Category Archives: Sports

Thursday Night Football

I tried to stay up and watch all of the Thursday night football game on ESPN2, but I kept nodding off and decided to just give up and go to bed. As much as I love college football, the night games are not the easiest to be able to stay up to watch, and as I said yesterday, it’s been a busy and exhausting week. I plan to get some rest this weekend. I won’t have much football to watch on Saturday. Auburn is the only one of the teams I watch that is playing on Saturday. Alabama is not playing this weekend. Auburn has been less than great this year, much less, actually. So, I doubt I’ll pay a lot of attention to the game.


Out Gay Male Skaters at the Olympics

Adam Rippon in Rolling Stones

In 2018, American figure skater Adam Rippon became the first openly gay man to qualify for the Olympics. No openly gay figure skaters competed in the 2014 Olympics in Sochi, and there were only three, including Rippon at the 2018 PyeongChang Olympics. At the 2022 Winter Olympics in Beijing, there are a record eight out gay men competing in figure skating. This increase is due to the greater level of acceptance in society and sports, according to skaters who have come out, with social media being a big driver. Jason Brown, who competes in singles, is Team USA’s only gay figure skater competing this year, though Team USA’s pairs skater Timothy LeDuc is the first non-binary skater to compete. LeDuc is a pairs figure skater, who competes with their teammate Ashley Cain-Gribble.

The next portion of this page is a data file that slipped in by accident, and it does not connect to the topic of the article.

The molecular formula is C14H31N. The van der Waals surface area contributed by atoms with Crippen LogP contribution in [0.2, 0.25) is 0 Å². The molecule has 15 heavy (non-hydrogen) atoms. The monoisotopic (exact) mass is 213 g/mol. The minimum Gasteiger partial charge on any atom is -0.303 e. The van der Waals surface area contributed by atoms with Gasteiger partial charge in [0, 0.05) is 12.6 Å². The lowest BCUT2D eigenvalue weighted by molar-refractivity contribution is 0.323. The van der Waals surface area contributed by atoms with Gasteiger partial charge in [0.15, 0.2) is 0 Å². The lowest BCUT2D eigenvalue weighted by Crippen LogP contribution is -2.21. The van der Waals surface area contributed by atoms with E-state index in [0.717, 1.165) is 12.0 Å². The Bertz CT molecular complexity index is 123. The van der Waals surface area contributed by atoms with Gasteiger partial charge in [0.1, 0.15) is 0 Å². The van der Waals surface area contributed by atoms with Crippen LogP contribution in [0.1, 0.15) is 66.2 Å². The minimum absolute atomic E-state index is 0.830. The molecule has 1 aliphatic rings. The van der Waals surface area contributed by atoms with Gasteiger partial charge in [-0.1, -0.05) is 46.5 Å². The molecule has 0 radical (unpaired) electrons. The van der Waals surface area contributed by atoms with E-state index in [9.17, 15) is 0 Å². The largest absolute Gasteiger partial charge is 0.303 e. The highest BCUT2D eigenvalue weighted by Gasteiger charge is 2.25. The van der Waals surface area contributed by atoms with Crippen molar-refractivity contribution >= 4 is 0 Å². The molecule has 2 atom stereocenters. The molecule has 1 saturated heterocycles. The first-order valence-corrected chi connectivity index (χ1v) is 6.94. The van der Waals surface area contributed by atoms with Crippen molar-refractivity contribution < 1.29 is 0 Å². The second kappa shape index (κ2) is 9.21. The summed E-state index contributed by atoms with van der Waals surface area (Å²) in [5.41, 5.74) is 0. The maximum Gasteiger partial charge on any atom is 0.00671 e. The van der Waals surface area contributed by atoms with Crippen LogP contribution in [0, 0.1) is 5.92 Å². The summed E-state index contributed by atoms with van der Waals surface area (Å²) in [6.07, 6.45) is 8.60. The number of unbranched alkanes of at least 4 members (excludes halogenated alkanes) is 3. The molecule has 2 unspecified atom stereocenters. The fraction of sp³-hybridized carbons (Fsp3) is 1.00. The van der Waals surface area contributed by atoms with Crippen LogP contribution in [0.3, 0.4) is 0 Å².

Kévin Aymoz

France has Kevin Aymoz completing in singles and Guillaume Cizeron in pairs. Canada also has two out gay men competing this year: pairs skater Eric Radford, who skates with Vanessa James, and Paul Poirier, who skates with Piper Gilles in ice dancing. Also in ice dancing, Lewis Gibson of Great Britain skates with Lilah Fear, and Simon Proulx Sénécal of Armenia skates with Tina Garabedian. Finally, Filippo Ambrosini of Italy skates with Rebecca Ghilard in pairs figure skating.

Guillaume Cizeron

But what accounts for this record number of out gay men in the Beijing Olympics? Chad Conley, a Canadian junior nationals silver medalist who now coaches and is gay, was asked what accounted for the increase in the number of out male skaters. He said, “I do not think there is a change in the numbers of gay men in figure skating. In fact, I find there are more straight males finding success in figure skating.” Conley said that skaters feel more open about coming out because of the chance to make money on tour as opposed to being blackballed from the sport. “What is easier than it was even 15 years ago is that skaters who are open about their sexual orientation are now able to get postseason contracts with ‘Stars on Ice’ and more commercial sponsorships,” he said. “This is considered a recent evolution.”

Filippo Ambrosini with Rebecca Ghilard